KVM: Did you see the northern lights?
Oh yes, I did. One particular night, the sky gave an extended fabulous display of the aurora. I was excited like a child. I had an app on my phone that tracked the aurora activity in a fair amount of detail and accuracy for my location. When devices produce this kind of information, especially with accuracy that is felt and seen in real time, they become a very interesting part of life. Almost like a wish fulfilling genie-in-the-lamp object.
KVM: Your work is also about light and darkness. How do you think about it in the context of Luleå’s port, and the geography of Norrbotten?
The beam(s) of light is a recurring ephemeral object in my work since 2013. The beam always finds new meaning in every site work, and that is connected to the scale that it assumes and its breath (the timecode). In Luleå, the beams were much like large measuring instruments and scanners.
Dirghtamas is a phenomenological work in the sense that it reflects on the very concept of light – and not just the light of the beams, but natural light, too. This was the first time that the beams were in an expansive outdoor location. The geo-location, the region of Norrbotten, and being at the peninsula where the atmospheric conditions change constantly, produced a unique environment for the beams to emerge and disappear with the moisture content in the air, the low temperatures and the wind speeds. All these factors affect the quality of the beam of light. Also, the darkness was deep as the sea had not frozen. When it does freeze over, and the snow covers the landscape, we will sense a whole new experience. There will be a lot more reflected light around us. It’s also the first project where the beams have been left on 24/7.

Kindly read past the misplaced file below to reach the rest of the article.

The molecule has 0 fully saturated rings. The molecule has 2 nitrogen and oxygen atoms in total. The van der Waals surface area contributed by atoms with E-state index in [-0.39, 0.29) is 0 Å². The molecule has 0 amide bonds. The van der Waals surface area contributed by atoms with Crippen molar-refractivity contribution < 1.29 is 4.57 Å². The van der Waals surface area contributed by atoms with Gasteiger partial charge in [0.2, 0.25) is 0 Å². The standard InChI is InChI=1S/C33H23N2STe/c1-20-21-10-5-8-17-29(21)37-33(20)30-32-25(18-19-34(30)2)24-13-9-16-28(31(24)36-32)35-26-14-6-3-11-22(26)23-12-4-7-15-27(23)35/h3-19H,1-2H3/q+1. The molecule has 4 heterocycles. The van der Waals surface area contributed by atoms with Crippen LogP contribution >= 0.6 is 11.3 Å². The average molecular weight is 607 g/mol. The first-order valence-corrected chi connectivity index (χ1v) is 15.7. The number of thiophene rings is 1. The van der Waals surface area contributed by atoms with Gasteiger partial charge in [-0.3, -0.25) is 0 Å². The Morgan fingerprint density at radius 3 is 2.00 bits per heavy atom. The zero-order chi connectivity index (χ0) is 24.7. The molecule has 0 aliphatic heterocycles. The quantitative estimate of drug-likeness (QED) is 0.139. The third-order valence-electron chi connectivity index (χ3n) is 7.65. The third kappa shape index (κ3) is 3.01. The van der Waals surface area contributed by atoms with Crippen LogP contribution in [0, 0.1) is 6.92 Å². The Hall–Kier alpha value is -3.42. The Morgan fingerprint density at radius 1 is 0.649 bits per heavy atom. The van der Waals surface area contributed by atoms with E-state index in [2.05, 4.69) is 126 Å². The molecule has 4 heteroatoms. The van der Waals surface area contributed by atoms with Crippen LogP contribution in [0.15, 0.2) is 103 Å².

An interesting thing happened on the 3rd day post the opening of the work. The airport chief called the curatorial team to tell them that the middle beam on the crane was causing issues in the airspace for the pilots landing at the airport. I had to reprogram a new path for this one beam.
Another incident was when the team had issues reaching the barge on the 21st since the waters were turning into ice and the rowing boat was unable to manoeuvre around the chunks of ice coming down stream.
Mea (a intern at Gallery Syster) told me about her father’s reaction to the barge site: ”I saw the lights late one evening and thought that the lights were search lights looking for someone that had gone through the ice – an ice skater, perhaps”.
Vishal K Dar is an artist based in Gurgaon, India. His work Dirghtamas is a site-specific work commissioned for the Luleå Biennial 2018.